3 crisis communication plans organizations can’t live without

If your organization’s leaders keep referring to some vague crisis plan, you need to give them a reality check. These are the three plans every organization must have.

Imagine this: You are eating dinner at a major corporate event. The event only serves soup for dinner, and a spoon is the only utensil you need. However, the table is set with a knife and fork. You don’t have the right tool for the job, which means you can’t eat your soup.

Why do you only have a knife and fork? Because one of the top corporate officials declared that each person needed a utensil for dinner. The terminology was flawed.

Now consider this: As a public relations expert and communications professional, you might not have the right crisis communications plan and tools because of one flawed name: “crisis plan.”

Three types of documents are generically—and incorrectly—referred to as a crisis plan. This is a confusing mistake.

Every business should have three plans (with three separate names):

1. The crisis communications plan.

2. The emergency operations plan.

3. The risk management plan.

If you are a communications professional, you need a plan specifically designed to meet your needs. However, many company leaders believe their businesses already have crisis plans.

I know this is true because of the large number of PR professionals who attempt to budget time and money to create the perfect plan, but get resistance from their corporate leaders who boldly declare, “We already have a crisis plan.” Many in PR struggle to explain the differences to their bosses.

If you face the same troubling situation, here are three things you should explain to your boss:

1. A crisis communications plan properly communicates to the media, employees, customers and other key audiences during a crisis.

A crisis is any event that could damage the company’s reputation and revenue. Some crises are the result of an emergency, such as a workplace shooting, fire or explosion. Other events, like a high-profile sexual harassment lawsuit or executive misbehavior, constitute a crisis, yet don’t have the characteristics of an emergency that requires first responders.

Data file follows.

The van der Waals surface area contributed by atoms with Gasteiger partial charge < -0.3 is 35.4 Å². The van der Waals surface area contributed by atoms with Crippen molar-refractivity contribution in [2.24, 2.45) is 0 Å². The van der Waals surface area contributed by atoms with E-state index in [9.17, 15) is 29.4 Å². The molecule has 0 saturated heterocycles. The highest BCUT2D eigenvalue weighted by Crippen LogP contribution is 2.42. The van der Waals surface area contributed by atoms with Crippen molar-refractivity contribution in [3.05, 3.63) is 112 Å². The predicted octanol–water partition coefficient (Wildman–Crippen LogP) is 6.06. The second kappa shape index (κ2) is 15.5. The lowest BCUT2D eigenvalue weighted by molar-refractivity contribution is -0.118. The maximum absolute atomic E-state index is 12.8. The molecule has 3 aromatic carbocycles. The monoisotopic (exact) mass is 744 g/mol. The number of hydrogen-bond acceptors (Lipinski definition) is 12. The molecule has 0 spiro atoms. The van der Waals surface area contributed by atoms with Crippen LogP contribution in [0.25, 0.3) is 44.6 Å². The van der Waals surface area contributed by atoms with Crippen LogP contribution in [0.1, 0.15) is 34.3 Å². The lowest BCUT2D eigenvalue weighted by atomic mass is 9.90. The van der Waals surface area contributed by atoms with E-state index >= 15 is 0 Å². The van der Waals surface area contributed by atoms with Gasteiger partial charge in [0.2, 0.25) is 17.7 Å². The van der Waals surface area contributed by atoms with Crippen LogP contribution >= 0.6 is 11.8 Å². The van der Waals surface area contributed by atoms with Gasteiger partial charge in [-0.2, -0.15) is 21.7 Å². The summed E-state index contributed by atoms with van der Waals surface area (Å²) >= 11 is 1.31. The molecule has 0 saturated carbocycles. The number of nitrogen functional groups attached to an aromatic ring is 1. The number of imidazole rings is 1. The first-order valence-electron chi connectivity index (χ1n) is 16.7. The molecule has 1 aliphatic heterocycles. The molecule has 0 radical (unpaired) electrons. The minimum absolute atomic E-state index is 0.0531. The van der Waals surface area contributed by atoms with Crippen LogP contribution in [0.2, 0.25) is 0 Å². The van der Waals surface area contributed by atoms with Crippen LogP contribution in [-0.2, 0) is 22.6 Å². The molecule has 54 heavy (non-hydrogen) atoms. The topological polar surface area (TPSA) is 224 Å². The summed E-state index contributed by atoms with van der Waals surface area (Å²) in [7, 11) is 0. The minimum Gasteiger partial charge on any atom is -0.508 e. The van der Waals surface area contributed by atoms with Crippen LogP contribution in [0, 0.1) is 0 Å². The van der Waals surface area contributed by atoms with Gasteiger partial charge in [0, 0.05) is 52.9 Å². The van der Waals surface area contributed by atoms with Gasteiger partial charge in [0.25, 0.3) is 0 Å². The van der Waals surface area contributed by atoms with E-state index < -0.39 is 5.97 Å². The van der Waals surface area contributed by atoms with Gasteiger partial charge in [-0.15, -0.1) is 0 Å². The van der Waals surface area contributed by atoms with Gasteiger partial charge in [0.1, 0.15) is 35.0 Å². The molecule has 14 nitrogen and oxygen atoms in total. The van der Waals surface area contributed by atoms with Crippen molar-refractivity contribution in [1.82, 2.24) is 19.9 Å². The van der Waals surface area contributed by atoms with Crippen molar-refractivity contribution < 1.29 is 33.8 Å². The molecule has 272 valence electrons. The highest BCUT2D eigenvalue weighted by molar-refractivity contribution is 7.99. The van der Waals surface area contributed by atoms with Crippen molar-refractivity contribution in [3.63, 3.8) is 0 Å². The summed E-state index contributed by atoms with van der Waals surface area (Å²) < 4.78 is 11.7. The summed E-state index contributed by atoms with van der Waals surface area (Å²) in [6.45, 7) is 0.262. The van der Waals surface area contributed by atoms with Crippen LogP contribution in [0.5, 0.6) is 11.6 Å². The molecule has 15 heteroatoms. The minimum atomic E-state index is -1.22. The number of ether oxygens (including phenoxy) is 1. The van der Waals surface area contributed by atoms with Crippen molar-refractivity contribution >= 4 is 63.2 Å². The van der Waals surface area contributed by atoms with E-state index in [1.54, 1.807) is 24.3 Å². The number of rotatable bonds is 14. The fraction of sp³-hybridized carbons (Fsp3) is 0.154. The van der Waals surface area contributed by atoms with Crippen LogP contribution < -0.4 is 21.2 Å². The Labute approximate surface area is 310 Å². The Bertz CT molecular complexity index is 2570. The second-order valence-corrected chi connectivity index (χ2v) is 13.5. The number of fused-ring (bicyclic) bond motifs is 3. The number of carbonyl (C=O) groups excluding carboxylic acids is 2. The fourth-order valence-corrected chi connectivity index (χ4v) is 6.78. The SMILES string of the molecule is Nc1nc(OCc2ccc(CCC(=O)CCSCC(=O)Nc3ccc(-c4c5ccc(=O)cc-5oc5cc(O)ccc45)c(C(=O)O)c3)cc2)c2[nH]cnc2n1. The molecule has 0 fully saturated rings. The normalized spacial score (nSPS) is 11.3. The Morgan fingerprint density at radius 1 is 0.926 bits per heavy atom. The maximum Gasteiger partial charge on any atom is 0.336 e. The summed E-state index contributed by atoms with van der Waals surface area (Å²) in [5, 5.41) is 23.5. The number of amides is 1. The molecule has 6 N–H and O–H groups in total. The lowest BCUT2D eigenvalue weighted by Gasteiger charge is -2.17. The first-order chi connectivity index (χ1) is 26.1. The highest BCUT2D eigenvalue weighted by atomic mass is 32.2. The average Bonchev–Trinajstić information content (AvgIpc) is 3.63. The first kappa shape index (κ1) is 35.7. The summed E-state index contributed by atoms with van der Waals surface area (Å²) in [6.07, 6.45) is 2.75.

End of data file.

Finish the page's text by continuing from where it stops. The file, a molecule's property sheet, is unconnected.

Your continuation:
2. An emergency operations plan coordinates internal and external first responders in an emergency.

This is your internal responders’ instruction manual for fires, explosions and acts of violence. Should an emergency take place, the crisis communications plan would direct the public relations team to share information about the emergency with the media, employees and stakeholders. You would need both plans at the same time.

3. The risk management plan keeps the corporate supply chain functioning if there was a fire or explosion in your facility.

The risk management plan minimizes financial and logistical risks by having contingency plans for warehouses, production facilities and transportation options.

If a fire and explosion occurred, three groups of experts would execute all three plans:

1. Public relations experts would execute the crisis communications plan.

2. Emergency response experts would execute the emergency operations
plan.

3. Risk management experts would execute the risk management plan.

You’ll use the crisis communications plan every time you use the other two. But you won’t often need the other two plans when you use the crisis communications plan, such as in the sexual harassment example.

Do you have all three communication plans? Ask yourself and your corporate leaders.

A version of this article originally appeared on the Braud Communications blog.

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